Sunday, May 1, 2016

1+1: Maley Performs Bach and Glass

Artwork by Kelly Schultz

Pianist Rachel Elizabeth Maley presented a 60-minute recital of works by Philip Glass and J.S. Bach to raise funds for three local human services charities Sunday at St. Patrick's Church of St. Charles. Conceived as a program exploring compositional parallels, to us it was realized as a program of intersections, or incongruities.

St. Patrick's is a light, spacious and beautiful building whose muted earth tone interior is decorated with stark contrasts. A few human likenesses are surrounded by overwhelming patterns of rigidly ordered geometric forms. In the stained glass windows, the human figures are intersected by shapes with dark, heavy boundaries. We leave the interpretation to you.

In the midst of these visual tessellations, Maley explored the non-melodic motifs of Bach in a slow movement from the Italian Concerto (1735), Partita No. 1 (1726) and Toccata in E minor (1706). As a master of counterpoint, Bach displayed an astonishing talent for building large scale works out of small materials: he could use a single four-note sequence to produce many bars of music by inverting, transposing, multiplying or subdividing it.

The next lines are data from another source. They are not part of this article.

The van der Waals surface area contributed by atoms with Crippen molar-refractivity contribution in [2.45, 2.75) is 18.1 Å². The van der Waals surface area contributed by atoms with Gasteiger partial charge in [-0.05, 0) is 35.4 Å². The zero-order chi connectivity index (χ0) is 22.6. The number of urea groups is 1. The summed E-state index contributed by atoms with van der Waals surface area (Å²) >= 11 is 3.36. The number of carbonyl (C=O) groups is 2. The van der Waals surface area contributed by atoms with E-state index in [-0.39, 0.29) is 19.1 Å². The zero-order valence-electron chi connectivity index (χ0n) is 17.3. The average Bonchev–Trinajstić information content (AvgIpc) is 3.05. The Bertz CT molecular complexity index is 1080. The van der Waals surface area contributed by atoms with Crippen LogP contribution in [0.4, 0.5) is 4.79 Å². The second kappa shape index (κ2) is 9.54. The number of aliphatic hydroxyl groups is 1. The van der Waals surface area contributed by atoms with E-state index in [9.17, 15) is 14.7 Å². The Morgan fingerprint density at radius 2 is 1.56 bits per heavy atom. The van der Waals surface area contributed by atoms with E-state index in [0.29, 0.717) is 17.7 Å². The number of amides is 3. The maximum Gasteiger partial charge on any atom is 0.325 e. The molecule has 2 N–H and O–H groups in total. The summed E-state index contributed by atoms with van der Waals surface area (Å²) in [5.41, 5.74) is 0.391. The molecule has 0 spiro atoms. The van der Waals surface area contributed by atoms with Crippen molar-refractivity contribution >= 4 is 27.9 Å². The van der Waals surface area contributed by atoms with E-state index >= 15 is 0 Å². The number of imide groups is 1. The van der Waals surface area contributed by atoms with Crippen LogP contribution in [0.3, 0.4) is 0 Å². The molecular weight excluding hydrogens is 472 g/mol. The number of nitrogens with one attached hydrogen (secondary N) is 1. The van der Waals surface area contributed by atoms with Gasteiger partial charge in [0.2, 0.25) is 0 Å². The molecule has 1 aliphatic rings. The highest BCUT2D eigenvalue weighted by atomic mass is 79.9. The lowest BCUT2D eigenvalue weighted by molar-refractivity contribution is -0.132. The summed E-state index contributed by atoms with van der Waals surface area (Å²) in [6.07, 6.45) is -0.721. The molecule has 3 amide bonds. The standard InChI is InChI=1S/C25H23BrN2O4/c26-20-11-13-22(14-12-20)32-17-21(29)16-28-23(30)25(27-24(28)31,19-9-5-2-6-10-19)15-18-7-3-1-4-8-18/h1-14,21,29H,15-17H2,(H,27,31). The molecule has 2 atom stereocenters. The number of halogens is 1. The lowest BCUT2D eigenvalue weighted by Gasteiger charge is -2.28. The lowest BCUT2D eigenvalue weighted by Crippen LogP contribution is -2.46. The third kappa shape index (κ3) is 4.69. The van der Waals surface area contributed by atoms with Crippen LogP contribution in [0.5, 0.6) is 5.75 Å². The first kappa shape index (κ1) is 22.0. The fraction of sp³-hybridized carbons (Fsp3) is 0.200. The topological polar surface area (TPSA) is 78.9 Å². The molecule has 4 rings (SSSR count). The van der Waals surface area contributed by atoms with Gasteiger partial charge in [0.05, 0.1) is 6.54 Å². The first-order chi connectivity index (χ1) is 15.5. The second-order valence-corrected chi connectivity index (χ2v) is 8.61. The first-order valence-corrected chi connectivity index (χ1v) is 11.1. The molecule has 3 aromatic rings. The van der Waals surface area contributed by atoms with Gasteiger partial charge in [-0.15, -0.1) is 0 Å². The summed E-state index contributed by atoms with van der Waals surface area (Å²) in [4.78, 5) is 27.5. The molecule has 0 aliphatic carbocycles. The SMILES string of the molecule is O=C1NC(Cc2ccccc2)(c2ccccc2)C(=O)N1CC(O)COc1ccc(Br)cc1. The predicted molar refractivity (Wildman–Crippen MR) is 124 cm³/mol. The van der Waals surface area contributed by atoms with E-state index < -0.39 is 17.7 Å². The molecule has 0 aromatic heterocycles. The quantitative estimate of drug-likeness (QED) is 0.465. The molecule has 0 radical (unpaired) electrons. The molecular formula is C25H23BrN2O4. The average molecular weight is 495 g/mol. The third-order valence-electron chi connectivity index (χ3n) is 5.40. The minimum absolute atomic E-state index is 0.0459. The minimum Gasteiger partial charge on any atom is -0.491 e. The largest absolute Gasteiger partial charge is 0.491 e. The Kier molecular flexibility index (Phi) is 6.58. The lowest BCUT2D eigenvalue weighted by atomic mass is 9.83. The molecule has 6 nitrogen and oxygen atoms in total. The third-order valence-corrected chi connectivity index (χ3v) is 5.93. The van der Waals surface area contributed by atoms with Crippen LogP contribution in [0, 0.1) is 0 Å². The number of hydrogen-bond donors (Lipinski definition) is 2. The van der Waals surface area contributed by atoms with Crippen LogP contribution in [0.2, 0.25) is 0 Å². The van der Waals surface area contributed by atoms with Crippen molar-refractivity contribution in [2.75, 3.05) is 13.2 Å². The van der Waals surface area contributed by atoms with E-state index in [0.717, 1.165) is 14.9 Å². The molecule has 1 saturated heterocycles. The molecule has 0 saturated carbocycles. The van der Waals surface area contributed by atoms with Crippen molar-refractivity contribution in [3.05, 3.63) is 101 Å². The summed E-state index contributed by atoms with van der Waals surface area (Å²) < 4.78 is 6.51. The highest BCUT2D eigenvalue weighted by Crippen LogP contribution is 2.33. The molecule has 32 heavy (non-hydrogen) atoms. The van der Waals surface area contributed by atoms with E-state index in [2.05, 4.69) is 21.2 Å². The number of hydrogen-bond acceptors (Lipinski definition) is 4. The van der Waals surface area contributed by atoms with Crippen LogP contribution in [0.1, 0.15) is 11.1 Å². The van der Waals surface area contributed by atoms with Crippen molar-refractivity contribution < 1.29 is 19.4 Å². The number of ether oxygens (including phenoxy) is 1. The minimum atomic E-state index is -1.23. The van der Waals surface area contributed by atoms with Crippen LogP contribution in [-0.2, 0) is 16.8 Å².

This is the parallel with Glass, whose Études 2, 3, 6, 12, 20 (written between 1992 and 2012) also demonstrate composition based on, as he puts it, "repetitive musical structures." Using a pair of alternating notes like blades of grass, his works are more like textural landscapes than melodic tableaux — colored and shaded, but abstract rather than descriptive.

Maley has combined these composers before, and the extent of her understanding was evident as she shifted easily from Bach to Glass twice without pausing. Working from a digital tablet, she "turned pages" by tapping a pedal, and executed 300 years of keyboard technique with the touch sensitivity of a pianist and the left-hand skill of an organist, varying her volume of sound independently from a volume of notes so massive they had to be performed by remembering rather than by reading.

And instead of a mere exhibition of the music, this recital was an art performance in which Maley herself was the meaningful gesture against the repetitive musical structures of thousands of dots and lines. Swaying fluidly from phrase to phrase, tensing and relaxing, leaning forward, cracking a smile — her performance was beautifully imperfect and essentially human. It's an intersection of form and gesture she gravitates to in her own work, and in the images she paired with this event.

And if you knew her, you might say it's the kind of incongruity she works with every day.

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